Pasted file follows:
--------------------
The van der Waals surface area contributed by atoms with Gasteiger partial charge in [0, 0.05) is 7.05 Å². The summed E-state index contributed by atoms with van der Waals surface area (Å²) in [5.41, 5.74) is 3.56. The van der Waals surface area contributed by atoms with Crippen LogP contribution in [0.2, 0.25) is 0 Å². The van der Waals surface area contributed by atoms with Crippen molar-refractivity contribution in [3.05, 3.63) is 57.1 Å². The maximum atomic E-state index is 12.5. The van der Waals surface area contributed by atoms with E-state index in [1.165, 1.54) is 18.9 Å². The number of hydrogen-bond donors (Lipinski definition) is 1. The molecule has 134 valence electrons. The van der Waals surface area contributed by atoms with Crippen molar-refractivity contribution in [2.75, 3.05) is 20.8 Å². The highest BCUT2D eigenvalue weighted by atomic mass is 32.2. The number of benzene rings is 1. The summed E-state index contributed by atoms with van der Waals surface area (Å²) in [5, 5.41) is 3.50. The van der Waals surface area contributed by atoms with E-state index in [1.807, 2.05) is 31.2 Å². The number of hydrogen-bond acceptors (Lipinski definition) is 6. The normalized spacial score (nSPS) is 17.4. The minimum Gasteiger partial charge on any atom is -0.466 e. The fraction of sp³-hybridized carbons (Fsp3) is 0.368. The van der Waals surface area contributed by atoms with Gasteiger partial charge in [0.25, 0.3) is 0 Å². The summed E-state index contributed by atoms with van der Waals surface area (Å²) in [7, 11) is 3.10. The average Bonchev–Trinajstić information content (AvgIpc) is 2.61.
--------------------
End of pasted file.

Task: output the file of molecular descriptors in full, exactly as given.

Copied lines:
The van der Waals surface area contributed by atoms with Gasteiger partial charge in [0, 0.05) is 7.05 Å². The summed E-state index contributed by atoms with van der Waals surface area (Å²) in [5.41, 5.74) is 3.56. The van der Waals surface area contributed by atoms with Crippen LogP contribution in [0.2, 0.25) is 0 Å². The van der Waals surface area contributed by atoms with Crippen molar-refractivity contribution in [3.05, 3.63) is 57.1 Å². The maximum atomic E-state index is 12.5. The van der Waals surface area contributed by atoms with E-state index in [1.165, 1.54) is 18.9 Å². The number of hydrogen-bond donors (Lipinski definition) is 1. The molecule has 134 valence electrons. The van der Waals surface area contributed by atoms with Crippen molar-refractivity contribution in [2.75, 3.05) is 20.8 Å². The highest BCUT2D eigenvalue weighted by atomic mass is 32.2. The number of benzene rings is 1. The summed E-state index contributed by atoms with van der Waals surface area (Å²) in [5, 5.41) is 3.50. The van der Waals surface area contributed by atoms with E-state index in [1.807, 2.05) is 31.2 Å². The number of hydrogen-bond acceptors (Lipinski definition) is 6. The normalized spacial score (nSPS) is 17.4. The minimum Gasteiger partial charge on any atom is -0.466 e. The fraction of sp³-hybridized carbons (Fsp3) is 0.368. The van der Waals surface area contributed by atoms with Gasteiger partial charge in [0.25, 0.3) is 0 Å². The summed E-state index contributed by atoms with van der Waals surface area (Å²) in [7, 11) is 3.10. The average Bonchev–Trinajstić information content (AvgIpc) is 2.61.